UK Government Considers New Regulations for Video Streaming Platforms

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The UK government is considering introducing new regulations for video-on-demand (VoD) services to protect users from harmful material such as misinformation.

The Department of Digital, Culture, Media and Sport (DCMS) has launched a consultation on the new provisions to level the regulatory playing field between mainstream VoD services and traditional broadcasters in the UK, like the BBC and Sky.

Currently, in the UK, video streaming services such as Netflix, Amazon Prime Video and Disney+ are not subject to Ofcom’s Broadcasting Code, which sets out standards for content, including harmful or offensive material, accuracy, fairness and privacy. This means that viewers of VoD content are much more likely to be exposed to harmful content, such as pseudoscience documentaries or misleading health advice.

The government’s plans have come amid a surge in popularity for on-demand services in recent years, exacerbated during the COVID-19 lockdowns. Ofcom data has shown that 75% of UK households have used a subscription VoD service as of this year.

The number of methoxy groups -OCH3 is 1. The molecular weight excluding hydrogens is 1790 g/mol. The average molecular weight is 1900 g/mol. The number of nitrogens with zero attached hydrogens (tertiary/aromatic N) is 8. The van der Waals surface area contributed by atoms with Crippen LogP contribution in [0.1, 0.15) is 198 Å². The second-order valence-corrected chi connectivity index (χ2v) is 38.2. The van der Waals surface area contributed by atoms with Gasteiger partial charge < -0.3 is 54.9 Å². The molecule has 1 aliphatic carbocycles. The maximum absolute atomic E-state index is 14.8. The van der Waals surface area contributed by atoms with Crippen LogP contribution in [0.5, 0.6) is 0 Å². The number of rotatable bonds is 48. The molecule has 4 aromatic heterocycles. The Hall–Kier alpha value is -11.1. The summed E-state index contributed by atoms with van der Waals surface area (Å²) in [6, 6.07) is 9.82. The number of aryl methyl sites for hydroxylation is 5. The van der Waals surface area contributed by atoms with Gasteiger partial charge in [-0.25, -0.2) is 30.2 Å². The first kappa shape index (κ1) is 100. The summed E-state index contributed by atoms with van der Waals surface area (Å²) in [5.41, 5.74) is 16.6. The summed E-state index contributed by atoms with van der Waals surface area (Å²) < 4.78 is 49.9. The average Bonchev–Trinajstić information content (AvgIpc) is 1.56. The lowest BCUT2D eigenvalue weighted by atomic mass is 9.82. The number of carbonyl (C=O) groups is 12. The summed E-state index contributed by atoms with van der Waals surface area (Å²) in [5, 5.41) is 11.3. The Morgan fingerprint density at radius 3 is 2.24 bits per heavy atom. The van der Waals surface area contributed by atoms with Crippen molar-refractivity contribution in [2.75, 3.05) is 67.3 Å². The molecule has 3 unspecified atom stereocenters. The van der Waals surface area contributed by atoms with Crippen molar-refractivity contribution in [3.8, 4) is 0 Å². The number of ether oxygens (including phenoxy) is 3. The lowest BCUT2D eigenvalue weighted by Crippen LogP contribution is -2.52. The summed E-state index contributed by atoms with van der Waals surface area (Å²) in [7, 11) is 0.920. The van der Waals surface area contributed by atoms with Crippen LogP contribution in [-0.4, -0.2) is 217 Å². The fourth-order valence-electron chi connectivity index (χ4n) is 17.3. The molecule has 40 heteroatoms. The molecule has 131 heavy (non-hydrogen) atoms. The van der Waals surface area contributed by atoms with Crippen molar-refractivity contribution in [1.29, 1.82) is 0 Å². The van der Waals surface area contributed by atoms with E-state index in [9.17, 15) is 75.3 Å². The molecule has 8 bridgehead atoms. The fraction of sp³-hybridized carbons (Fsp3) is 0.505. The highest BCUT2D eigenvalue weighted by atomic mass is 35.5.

The UK’s departure from the EU means that the government is free to go beyond minimum standards set out in the revised Audiovisual Media Services Directive. This legislation governs EU-wide coordination of national legislation on all audiovisual media.

As part of the consultation, the DCMS is asking whether UK audiences watching TV-like VoD programs would like a similar level of protection to when they are watching traditional TV. Additionally, it wants to ensure that any regulatory change is proportionate and does not curtail essential protections such as freedom of speech.

Culture Secretary Oliver Dowden commented: “We want to give UK audiences peace of mind that however they watch TV in the digital age, the shows they enjoy are held to the same high standards that British broadcasting is world-renowned for.

“It is right that now we have left the EU, we look at introducing proportionate new rules so that UK audiences are protected from harm.”

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